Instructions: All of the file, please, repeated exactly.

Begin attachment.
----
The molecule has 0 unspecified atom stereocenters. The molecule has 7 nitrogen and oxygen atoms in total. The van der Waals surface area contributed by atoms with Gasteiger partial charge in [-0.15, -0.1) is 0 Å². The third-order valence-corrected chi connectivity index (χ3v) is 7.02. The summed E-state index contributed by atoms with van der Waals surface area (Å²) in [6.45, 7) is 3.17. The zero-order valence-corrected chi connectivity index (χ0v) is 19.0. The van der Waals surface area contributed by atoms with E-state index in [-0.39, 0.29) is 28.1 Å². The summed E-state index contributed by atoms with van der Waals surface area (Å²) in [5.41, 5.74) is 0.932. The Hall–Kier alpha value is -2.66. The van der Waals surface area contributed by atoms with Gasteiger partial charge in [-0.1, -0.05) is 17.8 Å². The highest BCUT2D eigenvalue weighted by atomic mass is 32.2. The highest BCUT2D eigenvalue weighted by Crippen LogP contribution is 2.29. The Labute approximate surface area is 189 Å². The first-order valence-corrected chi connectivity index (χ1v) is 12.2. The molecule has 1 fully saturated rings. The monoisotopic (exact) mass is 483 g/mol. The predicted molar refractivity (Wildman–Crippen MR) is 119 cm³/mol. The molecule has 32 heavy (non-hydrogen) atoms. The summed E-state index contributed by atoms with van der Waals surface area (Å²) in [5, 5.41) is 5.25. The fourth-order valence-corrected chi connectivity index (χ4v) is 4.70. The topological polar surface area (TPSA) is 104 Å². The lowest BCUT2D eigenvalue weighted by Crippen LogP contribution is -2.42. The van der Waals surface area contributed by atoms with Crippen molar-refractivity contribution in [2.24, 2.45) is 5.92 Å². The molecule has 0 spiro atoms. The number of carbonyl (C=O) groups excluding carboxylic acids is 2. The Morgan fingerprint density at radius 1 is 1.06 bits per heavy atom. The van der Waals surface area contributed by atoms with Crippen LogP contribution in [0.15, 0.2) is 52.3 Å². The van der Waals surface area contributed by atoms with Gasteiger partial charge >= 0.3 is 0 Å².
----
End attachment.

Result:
The molecule has 0 unspecified atom stereocenters. The molecule has 7 nitrogen and oxygen atoms in total. The van der Waals surface area contributed by atoms with Gasteiger partial charge in [-0.15, -0.1) is 0 Å². The third-order valence-corrected chi connectivity index (χ3v) is 7.02. The summed E-state index contributed by atoms with van der Waals surface area (Å²) in [6.45, 7) is 3.17. The zero-order valence-corrected chi connectivity index (χ0v) is 19.0. The van der Waals surface area contributed by atoms with E-state index in [-0.39, 0.29) is 28.1 Å². The summed E-state index contributed by atoms with van der Waals surface area (Å²) in [5.41, 5.74) is 0.932. The Hall–Kier alpha value is -2.66. The van der Waals surface area contributed by atoms with Gasteiger partial charge in [-0.1, -0.05) is 17.8 Å². The highest BCUT2D eigenvalue weighted by atomic mass is 32.2. The highest BCUT2D eigenvalue weighted by Crippen LogP contribution is 2.29. The Labute approximate surface area is 189 Å². The first-order valence-corrected chi connectivity index (χ1v) is 12.2. The molecule has 1 fully saturated rings. The monoisotopic (exact) mass is 483 g/mol. The predicted molar refractivity (Wildman–Crippen MR) is 119 cm³/mol. The molecule has 32 heavy (non-hydrogen) atoms. The summed E-state index contributed by atoms with van der Waals surface area (Å²) in [5, 5.41) is 5.25. The fourth-order valence-corrected chi connectivity index (χ4v) is 4.70. The topological polar surface area (TPSA) is 104 Å². The lowest BCUT2D eigenvalue weighted by Crippen LogP contribution is -2.42. The van der Waals surface area contributed by atoms with Crippen molar-refractivity contribution in [2.24, 2.45) is 5.92 Å². The molecule has 0 spiro atoms. The number of carbonyl (C=O) groups excluding carboxylic acids is 2. The Morgan fingerprint density at radius 1 is 1.06 bits per heavy atom. The van der Waals surface area contributed by atoms with Crippen LogP contribution in [0.15, 0.2) is 52.3 Å². The van der Waals surface area contributed by atoms with Gasteiger partial charge >= 0.3 is 0 Å².